Think small: Practice the little things for kids’ big turkeys

A clear understanding of when to move and where to shoot is invaluable for all turkey hunters, especially brand-new ones. (Paul T. Brown/True Exposures Publishing)

A clear understanding of when to move and where to shoot is invaluable for all turkey hunters, especially brand-new ones. (Paul T. Brown/True Exposures Publishing)

By Kevin Tate

Outdoors Writer

Sitting still, confident gun handling, knowing where to aim and basic turkey identification are key points to cover in advance for mentors taking a youngster turkey hunting this season.

The best teachers remember what it was to be small and to see things from a child’s point of view. All of the critical subject matter is best introduced at home in the living room or in the back yard, anywhere but in the turkey woods with the game underway.

Turkey shotguns, even youth models, don’t generally fit young shooters exactly, so enough handling practice to allow them to be comfortable enough and familiar is critical. Seated on the ground with your back to a tree, or on the floor with your back to a wall, have the young hunter sit in your lap or just in front of it so you can help maneuver the gun.

Monopods are good to help steady the gun and shooting sticks are better if less maneuverable, but the ideal solution for this is a rest like the Caldwell Dead Shot, which is a tripod topped with a bench-style cradle that holds the gun fore and aft. Once set up, this sort of rest will keep the gun safely in the ready position and still without the mentor or the child having to support it.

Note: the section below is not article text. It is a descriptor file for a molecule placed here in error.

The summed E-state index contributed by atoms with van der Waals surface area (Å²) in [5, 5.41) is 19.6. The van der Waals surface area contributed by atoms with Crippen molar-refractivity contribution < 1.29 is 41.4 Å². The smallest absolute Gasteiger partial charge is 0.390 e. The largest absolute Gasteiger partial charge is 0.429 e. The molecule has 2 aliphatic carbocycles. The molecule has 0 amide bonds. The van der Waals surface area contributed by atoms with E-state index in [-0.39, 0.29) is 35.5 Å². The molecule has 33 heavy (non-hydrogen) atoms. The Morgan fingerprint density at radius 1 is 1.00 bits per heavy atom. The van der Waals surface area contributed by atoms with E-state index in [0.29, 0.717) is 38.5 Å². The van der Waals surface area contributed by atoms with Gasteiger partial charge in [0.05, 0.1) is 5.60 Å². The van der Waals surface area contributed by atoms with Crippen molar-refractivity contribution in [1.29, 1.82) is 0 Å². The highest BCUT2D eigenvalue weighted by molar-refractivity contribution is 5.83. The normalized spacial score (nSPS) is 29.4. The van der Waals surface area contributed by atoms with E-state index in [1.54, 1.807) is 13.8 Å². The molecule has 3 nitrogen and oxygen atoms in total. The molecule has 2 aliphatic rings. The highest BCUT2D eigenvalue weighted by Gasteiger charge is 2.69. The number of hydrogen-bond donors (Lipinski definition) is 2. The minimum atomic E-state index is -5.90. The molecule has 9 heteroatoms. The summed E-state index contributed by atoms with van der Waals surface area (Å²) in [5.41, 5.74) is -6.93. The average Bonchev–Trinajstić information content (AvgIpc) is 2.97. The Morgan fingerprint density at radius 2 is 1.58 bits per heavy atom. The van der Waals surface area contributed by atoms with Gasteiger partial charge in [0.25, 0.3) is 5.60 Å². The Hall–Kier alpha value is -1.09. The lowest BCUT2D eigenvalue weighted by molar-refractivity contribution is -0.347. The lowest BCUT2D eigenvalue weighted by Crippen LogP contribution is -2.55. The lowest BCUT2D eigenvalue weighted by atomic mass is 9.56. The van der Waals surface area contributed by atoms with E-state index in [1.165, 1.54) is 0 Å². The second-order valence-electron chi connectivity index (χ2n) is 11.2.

Whatever rest you use, work on getting into position and, with the gun unloaded needless to say, have the child practice aiming at things that are about two feet above ground level, about where a turkey’s head would be. You may want to take charge of turning the safety on and off, but work at this with them until they understand how to use their hands to turn the gun and where to keep their trigger finger until they’re ready to shoot. During all of these practices, show them how to move slower than slow. Cover the difference between quiet and turkey quiet. Talk about moving their eyes without moving their head and the necessity of full camo.

Using a photo of a gobbler, show the youngster exactly where they should aim. Help them understand how a shotgun pattern spreads and explain why the spot where the turkey’s wattle meets the feathers is the ideal target. This is also the time to make sure they understand how to see the difference between a gobbler and a hen. Pointing out a longbeard in a greenfield from a shooting house during deer season is one thing, making sure they know which one you mean when a mixed flock of hens, jakes and longbeards mingle by in the spring woods is quite another.

Make sure you’re clear on the point of sportsmanship covered in the idea that, if they can’t see a beard, they can’t shoot the bird. Help them understand that, when it comes time to shoot, they are in control and responsible. If they’re not comfortable with any shot, they shouldn’t take it, even if dad is whispering, “Shoot! Shoot!” in the most urgent way.